In letter : NASA’s James Webb Space Telescope mission took another crucial milestone on Saturday as the observatory’s main mirror was successfully deployed and locked in place over a two-day period. So far, so good.
The 21-foot gold-plated primary mirror had to be bent to fit inside the nose cone of the rocket that carried it into space. The maneuver came after several other critical spacecraft deployments, including the deployment of the five-layer sunshade, and completes the last stage of all major deployments.
Webb will spend the next two weeks continues his journey at the L2 insertion point. Along the way, the launch team will begin calibrating its 18 primary mirror segments using 126 actuators on the back of the mirror segments to properly align the telescope optics.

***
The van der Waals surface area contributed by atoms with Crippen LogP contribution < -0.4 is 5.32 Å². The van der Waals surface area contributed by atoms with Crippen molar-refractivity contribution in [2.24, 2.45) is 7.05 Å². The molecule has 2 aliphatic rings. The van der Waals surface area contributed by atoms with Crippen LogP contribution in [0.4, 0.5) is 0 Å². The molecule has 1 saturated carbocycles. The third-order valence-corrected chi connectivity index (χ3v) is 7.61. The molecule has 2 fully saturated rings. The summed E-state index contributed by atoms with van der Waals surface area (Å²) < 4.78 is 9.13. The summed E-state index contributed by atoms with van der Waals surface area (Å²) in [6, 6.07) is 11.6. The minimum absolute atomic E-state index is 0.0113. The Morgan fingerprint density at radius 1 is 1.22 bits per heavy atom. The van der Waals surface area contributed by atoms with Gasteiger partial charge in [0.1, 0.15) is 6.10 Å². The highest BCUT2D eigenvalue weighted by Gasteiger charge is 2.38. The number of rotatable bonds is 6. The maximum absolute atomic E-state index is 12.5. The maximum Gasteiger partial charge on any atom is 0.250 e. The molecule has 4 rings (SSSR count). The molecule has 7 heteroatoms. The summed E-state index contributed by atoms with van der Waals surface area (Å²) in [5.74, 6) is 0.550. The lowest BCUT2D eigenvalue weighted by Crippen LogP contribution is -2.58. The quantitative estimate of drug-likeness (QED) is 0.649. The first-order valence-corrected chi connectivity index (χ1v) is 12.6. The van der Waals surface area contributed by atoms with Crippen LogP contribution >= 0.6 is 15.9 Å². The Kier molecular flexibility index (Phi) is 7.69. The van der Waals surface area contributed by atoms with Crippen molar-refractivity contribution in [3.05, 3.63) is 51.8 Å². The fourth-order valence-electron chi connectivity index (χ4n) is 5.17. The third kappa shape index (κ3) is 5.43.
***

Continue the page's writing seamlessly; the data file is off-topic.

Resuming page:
#NASAWebb is fully deployed! ??
With the successful deployment and locking of our latest mirror wing, it’s:
50 major deployments, completed.
178 pins, released.
20+ years of work, completed.
– NASA Webb Telescope (@NASAWebb) January 8, 2022
Before the first images of Webb can be delivered this summer, NASA must calibrate the observatory’s on-board scientific instruments.
There is also a third mid-point correction on the record that will help position the craft in orbit around Lagrange’s second point nearly a million kilometers from Earth. The observatory must be placed so far away in order to protect it from the light and heat of the Sun, Earth and Moon.
Webb is the largest and most complex telescope to ever launch into space. It took off from Kourou, French Guiana on Christmas Day using an Ariane 5 rocket after years of cost overruns and delays.
NASA said late last month that due to its precision launch and smooth initial course correction maneuver, Webb should have enough fuel to significantly extend the duration of its planned 10-year mission. .
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